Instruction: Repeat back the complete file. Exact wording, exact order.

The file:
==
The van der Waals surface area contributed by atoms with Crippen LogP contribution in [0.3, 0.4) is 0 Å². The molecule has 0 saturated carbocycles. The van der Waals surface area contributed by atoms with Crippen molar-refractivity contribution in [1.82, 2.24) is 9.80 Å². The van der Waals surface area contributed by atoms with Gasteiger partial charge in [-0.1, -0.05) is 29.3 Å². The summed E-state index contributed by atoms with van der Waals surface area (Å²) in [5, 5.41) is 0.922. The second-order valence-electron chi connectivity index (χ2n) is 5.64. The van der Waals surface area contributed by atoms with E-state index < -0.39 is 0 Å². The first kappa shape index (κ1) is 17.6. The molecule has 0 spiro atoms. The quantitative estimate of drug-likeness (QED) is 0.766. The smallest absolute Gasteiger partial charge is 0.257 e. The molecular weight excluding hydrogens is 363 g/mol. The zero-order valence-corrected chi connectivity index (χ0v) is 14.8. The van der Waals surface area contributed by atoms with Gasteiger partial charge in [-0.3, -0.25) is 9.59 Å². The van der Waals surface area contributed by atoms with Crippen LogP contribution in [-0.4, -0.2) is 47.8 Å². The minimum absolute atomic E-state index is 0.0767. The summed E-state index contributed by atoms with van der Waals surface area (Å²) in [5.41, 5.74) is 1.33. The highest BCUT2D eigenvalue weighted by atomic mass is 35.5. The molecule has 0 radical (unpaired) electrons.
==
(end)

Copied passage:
The van der Waals surface area contributed by atoms with Crippen LogP contribution in [0.3, 0.4) is 0 Å². The molecule has 0 saturated carbocycles. The van der Waals surface area contributed by atoms with Crippen molar-refractivity contribution in [1.82, 2.24) is 9.80 Å². The van der Waals surface area contributed by atoms with Gasteiger partial charge in [-0.1, -0.05) is 29.3 Å². The summed E-state index contributed by atoms with van der Waals surface area (Å²) in [5, 5.41) is 0.922. The second-order valence-electron chi connectivity index (χ2n) is 5.64. The van der Waals surface area contributed by atoms with E-state index < -0.39 is 0 Å². The first kappa shape index (κ1) is 17.6. The molecule has 0 spiro atoms. The quantitative estimate of drug-likeness (QED) is 0.766. The smallest absolute Gasteiger partial charge is 0.257 e. The molecular weight excluding hydrogens is 363 g/mol. The zero-order valence-corrected chi connectivity index (χ0v) is 14.8. The van der Waals surface area contributed by atoms with Gasteiger partial charge in [-0.3, -0.25) is 9.59 Å². The van der Waals surface area contributed by atoms with Crippen LogP contribution in [-0.4, -0.2) is 47.8 Å². The minimum absolute atomic E-state index is 0.0767. The summed E-state index contributed by atoms with van der Waals surface area (Å²) in [5.41, 5.74) is 1.33. The highest BCUT2D eigenvalue weighted by atomic mass is 35.5. The molecule has 0 radical (unpaired) electrons.